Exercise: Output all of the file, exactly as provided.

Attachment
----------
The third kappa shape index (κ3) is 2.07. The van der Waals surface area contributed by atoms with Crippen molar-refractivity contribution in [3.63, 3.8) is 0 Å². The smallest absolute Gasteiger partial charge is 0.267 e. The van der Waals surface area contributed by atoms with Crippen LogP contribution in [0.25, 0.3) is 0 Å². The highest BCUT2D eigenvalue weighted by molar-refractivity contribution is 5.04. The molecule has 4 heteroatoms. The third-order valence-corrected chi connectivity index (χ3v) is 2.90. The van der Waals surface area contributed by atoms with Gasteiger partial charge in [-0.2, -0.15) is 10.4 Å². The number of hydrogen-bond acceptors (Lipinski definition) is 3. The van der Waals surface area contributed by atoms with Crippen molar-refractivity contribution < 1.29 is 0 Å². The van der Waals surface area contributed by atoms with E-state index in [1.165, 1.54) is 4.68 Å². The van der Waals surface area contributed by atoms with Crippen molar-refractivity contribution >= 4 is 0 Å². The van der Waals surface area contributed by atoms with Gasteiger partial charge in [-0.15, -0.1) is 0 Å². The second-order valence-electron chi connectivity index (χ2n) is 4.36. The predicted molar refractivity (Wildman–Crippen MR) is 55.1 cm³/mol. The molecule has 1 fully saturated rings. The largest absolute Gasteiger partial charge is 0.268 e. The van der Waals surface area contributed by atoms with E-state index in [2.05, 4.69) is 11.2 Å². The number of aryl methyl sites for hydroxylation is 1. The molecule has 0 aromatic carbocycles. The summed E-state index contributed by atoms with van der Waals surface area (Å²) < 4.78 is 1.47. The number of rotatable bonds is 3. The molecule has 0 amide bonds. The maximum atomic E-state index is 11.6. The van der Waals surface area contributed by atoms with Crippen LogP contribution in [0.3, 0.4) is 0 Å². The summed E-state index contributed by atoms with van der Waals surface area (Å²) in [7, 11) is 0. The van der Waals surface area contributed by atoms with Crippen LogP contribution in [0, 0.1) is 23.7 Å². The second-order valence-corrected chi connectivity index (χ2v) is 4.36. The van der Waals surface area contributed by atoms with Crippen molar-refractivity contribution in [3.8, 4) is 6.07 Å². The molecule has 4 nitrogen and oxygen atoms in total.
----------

The third kappa shape index (κ3) is 2.07. The van der Waals surface area contributed by atoms with Crippen molar-refractivity contribution in [3.63, 3.8) is 0 Å². The smallest absolute Gasteiger partial charge is 0.267 e. The van der Waals surface area contributed by atoms with Crippen LogP contribution in [0.25, 0.3) is 0 Å². The highest BCUT2D eigenvalue weighted by molar-refractivity contribution is 5.04. The molecule has 4 heteroatoms. The third-order valence-corrected chi connectivity index (χ3v) is 2.90. The van der Waals surface area contributed by atoms with Gasteiger partial charge in [-0.2, -0.15) is 10.4 Å². The number of hydrogen-bond acceptors (Lipinski definition) is 3. The van der Waals surface area contributed by atoms with Crippen molar-refractivity contribution < 1.29 is 0 Å². The van der Waals surface area contributed by atoms with E-state index in [1.165, 1.54) is 4.68 Å². The van der Waals surface area contributed by atoms with Crippen molar-refractivity contribution >= 4 is 0 Å². The van der Waals surface area contributed by atoms with Gasteiger partial charge in [-0.15, -0.1) is 0 Å². The second-order valence-electron chi connectivity index (χ2n) is 4.36. The predicted molar refractivity (Wildman–Crippen MR) is 55.1 cm³/mol. The molecule has 1 fully saturated rings. The largest absolute Gasteiger partial charge is 0.268 e. The van der Waals surface area contributed by atoms with E-state index in [2.05, 4.69) is 11.2 Å². The number of aryl methyl sites for hydroxylation is 1. The molecule has 0 aromatic carbocycles. The summed E-state index contributed by atoms with van der Waals surface area (Å²) < 4.78 is 1.47. The number of rotatable bonds is 3. The molecule has 0 amide bonds. The maximum atomic E-state index is 11.6. The van der Waals surface area contributed by atoms with Crippen LogP contribution in [0.3, 0.4) is 0 Å². The summed E-state index contributed by atoms with van der Waals surface area (Å²) in [7, 11) is 0. The van der Waals surface area contributed by atoms with Crippen LogP contribution in [0, 0.1) is 23.7 Å². The second-order valence-corrected chi connectivity index (χ2v) is 4.36. The van der Waals surface area contributed by atoms with Crippen molar-refractivity contribution in [3.8, 4) is 6.07 Å². The molecule has 4 nitrogen and oxygen atoms in total.